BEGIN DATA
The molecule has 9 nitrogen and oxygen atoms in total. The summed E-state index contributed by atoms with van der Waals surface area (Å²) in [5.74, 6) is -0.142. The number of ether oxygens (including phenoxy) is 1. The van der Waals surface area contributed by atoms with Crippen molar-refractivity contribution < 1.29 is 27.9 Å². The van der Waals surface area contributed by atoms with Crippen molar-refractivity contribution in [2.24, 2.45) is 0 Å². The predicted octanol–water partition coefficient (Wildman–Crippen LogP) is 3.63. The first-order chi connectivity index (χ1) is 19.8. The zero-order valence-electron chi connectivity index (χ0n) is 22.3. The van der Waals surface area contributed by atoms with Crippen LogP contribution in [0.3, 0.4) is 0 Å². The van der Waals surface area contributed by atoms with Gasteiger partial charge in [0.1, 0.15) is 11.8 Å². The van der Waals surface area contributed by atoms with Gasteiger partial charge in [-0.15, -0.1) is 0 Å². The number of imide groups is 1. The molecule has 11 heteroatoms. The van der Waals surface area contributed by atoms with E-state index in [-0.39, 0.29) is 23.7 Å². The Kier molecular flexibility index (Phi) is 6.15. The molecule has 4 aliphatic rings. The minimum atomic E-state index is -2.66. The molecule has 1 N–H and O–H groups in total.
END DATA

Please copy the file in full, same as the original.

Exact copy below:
The molecule has 9 nitrogen and oxygen atoms in total. The summed E-state index contributed by atoms with van der Waals surface area (Å²) in [5.74, 6) is -0.142. The number of ether oxygens (including phenoxy) is 1. The van der Waals surface area contributed by atoms with Crippen molar-refractivity contribution < 1.29 is 27.9 Å². The van der Waals surface area contributed by atoms with Crippen molar-refractivity contribution in [2.24, 2.45) is 0 Å². The predicted octanol–water partition coefficient (Wildman–Crippen LogP) is 3.63. The first-order chi connectivity index (χ1) is 19.8. The zero-order valence-electron chi connectivity index (χ0n) is 22.3. The van der Waals surface area contributed by atoms with Crippen LogP contribution in [0.3, 0.4) is 0 Å². The van der Waals surface area contributed by atoms with Gasteiger partial charge in [0.1, 0.15) is 11.8 Å². The van der Waals surface area contributed by atoms with Gasteiger partial charge in [-0.15, -0.1) is 0 Å². The number of imide groups is 1. The molecule has 11 heteroatoms. The van der Waals surface area contributed by atoms with E-state index in [-0.39, 0.29) is 23.7 Å². The Kier molecular flexibility index (Phi) is 6.15. The molecule has 4 aliphatic rings. The minimum atomic E-state index is -2.66. The molecule has 1 N–H and O–H groups in total.